My father bought shirt material, maybe once in a decade from Shanthilal and always gave it to one tailor, all his life. He believed until recently, that those were the only group of tailors who could stitch his shirt and pant the way he liked them. He always had a maximum of three sets of shirts and pants.
My clothes and my brother's came from Chellaram's, once a year. I think it was for my 10th birthday, that Kids Kemp opened on MG Road. With all the advertisement for Kids Kemp, I forced my parents to go there for my birthday dress. I don't know how heavy it must have been on them, but I remember feeling like a princess, in the red frock with white net all around. 
Buying the birthday dress was a family ritual and something I looked forward to. Before my birthday or my brother's we took an auto to Chellaram's. After a lot of searching, I almost always settled on a yellow dress. First they came as frocks, then skirts and blouses, and finally when I was in pre-degree, jeans and blouse.
As I entered college, the salwar kameez came from the inner streets of Commercial Street. They were always too big for me, blame it on my miniature form. They never made clothes in petites those days, it was all free size, atleast the ones you got from the bylanes of Commercial Street. For t-shirts and pajamas to wear at home and hostel, we went to Burma Bazaar. Not inside the bazaar, but the vendors on the streets around Burma Bazaar.
As my income grew, I exercised more freedom in the clothes I bought and their price. About three years ago, I switched to Fab India, and that was a lot of freedom. The most fulfilling experience has been buying clothes for my parents. Its not the arrogance, but the fulfillment, that life has come to a full circle in a little way.
Today, I shop from JC Penney or Gap or one of those shops. I can go there anytime I want and buy what I need. But the happiness of that one birthday dress, simply cannot be recreated.

Saturday, November 21, 2015

From Madhavikutty to Kamala Suraiya

I am no biographer, my interest in the author Madhavikutty was a tiny spark when I was a child. My father mentioned that his favorite author was Madhavikutty. When I grew up and started reading I picked up a few books authored by her and couldn't stop myself from rereading. Memories of Malabar is my favorite. My grandmother's house, her poem is the best I have read.
There is some feminine pull I feel towards the lady behind the words. She was just another girl growing up in the safety of her grandmother's house. She had dreams of happiness and much more. What made me curious is why she became Kamala Suraiya. As I read through Memories of Malabar or other writings about her, I realize that she never planned to become Kamala Suraiya. The people in her life and the circumstances that she was subject to forced her to think the way she did and do the things she did.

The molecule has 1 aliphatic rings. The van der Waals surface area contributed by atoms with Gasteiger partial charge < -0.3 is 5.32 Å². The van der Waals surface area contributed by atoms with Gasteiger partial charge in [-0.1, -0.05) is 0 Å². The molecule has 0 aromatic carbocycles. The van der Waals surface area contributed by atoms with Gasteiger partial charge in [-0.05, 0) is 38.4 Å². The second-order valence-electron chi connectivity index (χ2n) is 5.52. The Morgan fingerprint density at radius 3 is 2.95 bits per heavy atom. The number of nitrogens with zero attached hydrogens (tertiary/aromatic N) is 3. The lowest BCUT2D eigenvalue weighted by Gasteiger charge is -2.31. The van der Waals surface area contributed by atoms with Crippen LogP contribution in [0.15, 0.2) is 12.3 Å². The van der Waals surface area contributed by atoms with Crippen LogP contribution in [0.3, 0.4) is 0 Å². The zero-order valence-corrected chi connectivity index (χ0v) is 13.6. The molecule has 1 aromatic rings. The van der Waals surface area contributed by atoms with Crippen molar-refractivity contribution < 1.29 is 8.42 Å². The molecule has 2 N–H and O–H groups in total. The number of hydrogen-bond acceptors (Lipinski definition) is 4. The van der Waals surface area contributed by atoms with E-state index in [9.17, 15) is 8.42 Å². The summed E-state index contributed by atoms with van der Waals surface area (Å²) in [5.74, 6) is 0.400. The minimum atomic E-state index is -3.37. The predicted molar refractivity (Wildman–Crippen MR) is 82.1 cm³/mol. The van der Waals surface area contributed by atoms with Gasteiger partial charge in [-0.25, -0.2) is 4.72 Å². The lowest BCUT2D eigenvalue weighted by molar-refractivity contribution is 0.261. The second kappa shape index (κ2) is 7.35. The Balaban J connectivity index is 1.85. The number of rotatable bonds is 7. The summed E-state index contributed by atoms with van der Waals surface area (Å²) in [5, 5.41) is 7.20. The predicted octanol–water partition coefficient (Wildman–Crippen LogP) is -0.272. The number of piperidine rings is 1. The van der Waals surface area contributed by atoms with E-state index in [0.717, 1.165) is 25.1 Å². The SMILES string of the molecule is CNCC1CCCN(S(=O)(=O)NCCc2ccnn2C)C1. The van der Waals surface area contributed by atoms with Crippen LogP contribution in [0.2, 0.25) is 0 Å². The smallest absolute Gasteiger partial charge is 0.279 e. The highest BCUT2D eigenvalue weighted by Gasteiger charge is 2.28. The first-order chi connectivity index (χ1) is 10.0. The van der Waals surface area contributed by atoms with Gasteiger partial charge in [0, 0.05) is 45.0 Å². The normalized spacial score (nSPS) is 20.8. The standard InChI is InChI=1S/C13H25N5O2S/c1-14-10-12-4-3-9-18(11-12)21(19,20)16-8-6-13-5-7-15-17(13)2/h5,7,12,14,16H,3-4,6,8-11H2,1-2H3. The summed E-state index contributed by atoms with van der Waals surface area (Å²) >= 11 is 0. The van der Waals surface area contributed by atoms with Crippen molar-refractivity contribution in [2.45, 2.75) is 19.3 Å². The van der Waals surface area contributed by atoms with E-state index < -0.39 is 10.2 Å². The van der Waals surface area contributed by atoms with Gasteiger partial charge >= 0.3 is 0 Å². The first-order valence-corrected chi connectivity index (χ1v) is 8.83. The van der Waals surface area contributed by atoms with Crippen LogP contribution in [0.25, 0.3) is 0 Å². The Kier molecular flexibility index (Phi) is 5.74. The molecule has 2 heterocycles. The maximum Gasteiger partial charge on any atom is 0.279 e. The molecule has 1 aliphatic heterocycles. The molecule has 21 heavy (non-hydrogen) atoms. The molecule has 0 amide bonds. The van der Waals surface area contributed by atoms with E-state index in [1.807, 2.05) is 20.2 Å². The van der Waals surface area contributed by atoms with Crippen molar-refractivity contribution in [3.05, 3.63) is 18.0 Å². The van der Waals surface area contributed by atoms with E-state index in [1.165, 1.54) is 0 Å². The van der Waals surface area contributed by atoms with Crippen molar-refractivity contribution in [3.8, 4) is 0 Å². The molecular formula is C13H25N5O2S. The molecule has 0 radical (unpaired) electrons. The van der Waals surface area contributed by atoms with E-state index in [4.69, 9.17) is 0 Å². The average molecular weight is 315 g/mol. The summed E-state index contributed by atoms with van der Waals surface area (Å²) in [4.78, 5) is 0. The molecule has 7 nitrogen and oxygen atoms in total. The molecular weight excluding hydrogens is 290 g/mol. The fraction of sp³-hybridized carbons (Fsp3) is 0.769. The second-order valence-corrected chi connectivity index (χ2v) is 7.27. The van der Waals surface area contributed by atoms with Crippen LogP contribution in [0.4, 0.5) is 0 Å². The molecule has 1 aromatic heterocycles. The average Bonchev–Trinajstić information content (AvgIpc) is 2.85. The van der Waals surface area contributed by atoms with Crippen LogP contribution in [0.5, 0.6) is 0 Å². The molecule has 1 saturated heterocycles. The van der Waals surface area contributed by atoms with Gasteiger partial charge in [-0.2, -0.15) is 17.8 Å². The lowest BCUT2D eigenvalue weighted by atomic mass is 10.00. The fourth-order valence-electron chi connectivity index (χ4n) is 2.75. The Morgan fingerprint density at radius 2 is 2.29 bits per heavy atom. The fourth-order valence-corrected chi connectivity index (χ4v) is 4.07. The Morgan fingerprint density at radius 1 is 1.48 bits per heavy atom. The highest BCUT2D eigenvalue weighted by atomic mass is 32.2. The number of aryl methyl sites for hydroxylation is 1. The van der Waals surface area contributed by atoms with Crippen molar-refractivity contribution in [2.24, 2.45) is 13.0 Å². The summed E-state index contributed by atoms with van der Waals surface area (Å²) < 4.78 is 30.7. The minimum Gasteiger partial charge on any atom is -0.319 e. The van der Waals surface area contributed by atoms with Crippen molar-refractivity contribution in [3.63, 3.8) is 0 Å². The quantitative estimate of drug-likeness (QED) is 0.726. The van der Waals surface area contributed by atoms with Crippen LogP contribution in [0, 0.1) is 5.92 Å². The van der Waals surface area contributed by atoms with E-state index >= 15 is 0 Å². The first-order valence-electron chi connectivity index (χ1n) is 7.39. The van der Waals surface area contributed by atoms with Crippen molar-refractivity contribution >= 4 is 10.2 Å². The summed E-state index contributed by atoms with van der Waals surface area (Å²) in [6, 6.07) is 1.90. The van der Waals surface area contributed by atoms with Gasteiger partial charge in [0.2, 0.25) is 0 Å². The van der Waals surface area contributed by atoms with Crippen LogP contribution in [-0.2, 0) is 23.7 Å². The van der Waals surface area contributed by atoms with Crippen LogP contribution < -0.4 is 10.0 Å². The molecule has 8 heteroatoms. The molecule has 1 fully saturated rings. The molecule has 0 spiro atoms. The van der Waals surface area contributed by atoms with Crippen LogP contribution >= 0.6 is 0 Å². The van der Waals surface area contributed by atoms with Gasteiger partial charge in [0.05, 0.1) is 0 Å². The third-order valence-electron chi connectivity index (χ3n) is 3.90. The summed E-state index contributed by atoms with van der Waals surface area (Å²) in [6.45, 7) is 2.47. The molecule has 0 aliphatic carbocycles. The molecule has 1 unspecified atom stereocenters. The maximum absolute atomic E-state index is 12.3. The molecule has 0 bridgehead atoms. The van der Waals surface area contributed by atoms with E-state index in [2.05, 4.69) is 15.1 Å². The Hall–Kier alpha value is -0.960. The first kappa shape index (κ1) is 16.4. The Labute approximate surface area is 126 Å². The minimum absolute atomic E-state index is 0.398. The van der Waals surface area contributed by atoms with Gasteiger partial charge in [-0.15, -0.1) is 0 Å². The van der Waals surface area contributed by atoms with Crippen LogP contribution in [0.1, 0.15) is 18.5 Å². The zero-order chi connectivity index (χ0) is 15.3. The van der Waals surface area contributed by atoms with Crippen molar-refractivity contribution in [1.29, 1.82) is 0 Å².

It is unfortunate that girls who grow up as innocent beings have their feathers plucked out by a man she marries who should be her partner. The trust she places in him, with her whole life is shattered. There are some brave women who fly away before the branch breaks, because they trust their wings. But there are many others who sit there scared that the branch will break and forget they can fly. They were born to fly. They wait there in anticipation that they will be rescued.
We cannot blame them because the people and circumstances in their life has led them to disbelieve in their ability to fly. And these birds become Kamala Suraiya...

Monday, November 16, 2015

Of coffee.. Of chit chats.. Of smiles..

There is a place far away from where I live now, where the coffee machine works just like it used to, the cafeteria is full of people and voices, there are people standing behind those huge glass windows talking about their woes. Every morning there was an IM with the coffee mug and a question mark. It was endless chatter about work, people, kids, school and what not. After another two hours, there is another IM, this time a group one, with the word 'lunch?'. Tracking down people, organizing the schedule, buying the same old food, or devouring the other's lunch box, and endless laughter and fun. Then there is the evening tea with snacks in our own coffee shop by the lake with plans for the evening or venting out the frustration of the day. It was people, there was a life, where I was surrounded by people. Unlike today, where I sit in my office room. My mother smiling at me from her most beautiful picture. Stacks of paper waiting to be cleared out on my desk. The dim bulb of yellow light, which makes me feel like just shutting down. There is no coffee.. there is no IM.. I have lunch, mostly by myself, either huddled in my seat at office, or on the 4-seater dining table in the corner of my house.
I know its hard to believe, that there is a place far away from where I live now, where I was happy. It was where the people around me, cast a blanket over the qualms of my other life. I lived in the happiness that they created around me, leaving my troubles locked up somewhere. I didn't have to spill out my lows, just sharing my highs and listening to theirs was happiness. There was someone who listened, someone who spoke.